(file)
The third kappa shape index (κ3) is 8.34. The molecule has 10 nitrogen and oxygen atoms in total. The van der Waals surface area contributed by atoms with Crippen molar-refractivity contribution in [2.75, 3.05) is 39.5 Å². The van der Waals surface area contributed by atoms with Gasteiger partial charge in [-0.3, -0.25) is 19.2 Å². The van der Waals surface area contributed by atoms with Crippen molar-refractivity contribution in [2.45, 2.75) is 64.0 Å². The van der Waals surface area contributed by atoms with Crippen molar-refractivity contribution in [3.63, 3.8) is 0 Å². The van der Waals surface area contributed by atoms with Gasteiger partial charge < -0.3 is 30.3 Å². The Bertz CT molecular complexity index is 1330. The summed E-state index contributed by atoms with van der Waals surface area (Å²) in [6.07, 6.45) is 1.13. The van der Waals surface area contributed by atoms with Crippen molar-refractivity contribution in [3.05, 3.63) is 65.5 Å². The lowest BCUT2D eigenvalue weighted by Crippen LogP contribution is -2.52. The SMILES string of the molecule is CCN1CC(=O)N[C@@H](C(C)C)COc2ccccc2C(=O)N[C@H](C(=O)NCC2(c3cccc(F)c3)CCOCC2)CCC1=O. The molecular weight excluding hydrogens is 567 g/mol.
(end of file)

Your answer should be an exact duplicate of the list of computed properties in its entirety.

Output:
The third kappa shape index (κ3) is 8.34. The molecule has 10 nitrogen and oxygen atoms in total. The van der Waals surface area contributed by atoms with Crippen molar-refractivity contribution in [2.75, 3.05) is 39.5 Å². The van der Waals surface area contributed by atoms with Gasteiger partial charge in [-0.3, -0.25) is 19.2 Å². The van der Waals surface area contributed by atoms with Crippen molar-refractivity contribution in [2.45, 2.75) is 64.0 Å². The van der Waals surface area contributed by atoms with Crippen molar-refractivity contribution in [3.63, 3.8) is 0 Å². The van der Waals surface area contributed by atoms with Gasteiger partial charge < -0.3 is 30.3 Å². The Bertz CT molecular complexity index is 1330. The summed E-state index contributed by atoms with van der Waals surface area (Å²) in [6.07, 6.45) is 1.13. The van der Waals surface area contributed by atoms with Crippen molar-refractivity contribution in [3.05, 3.63) is 65.5 Å². The lowest BCUT2D eigenvalue weighted by Crippen LogP contribution is -2.52. The SMILES string of the molecule is CCN1CC(=O)N[C@@H](C(C)C)COc2ccccc2C(=O)N[C@H](C(=O)NCC2(c3cccc(F)c3)CCOCC2)CCC1=O. The molecular weight excluding hydrogens is 567 g/mol.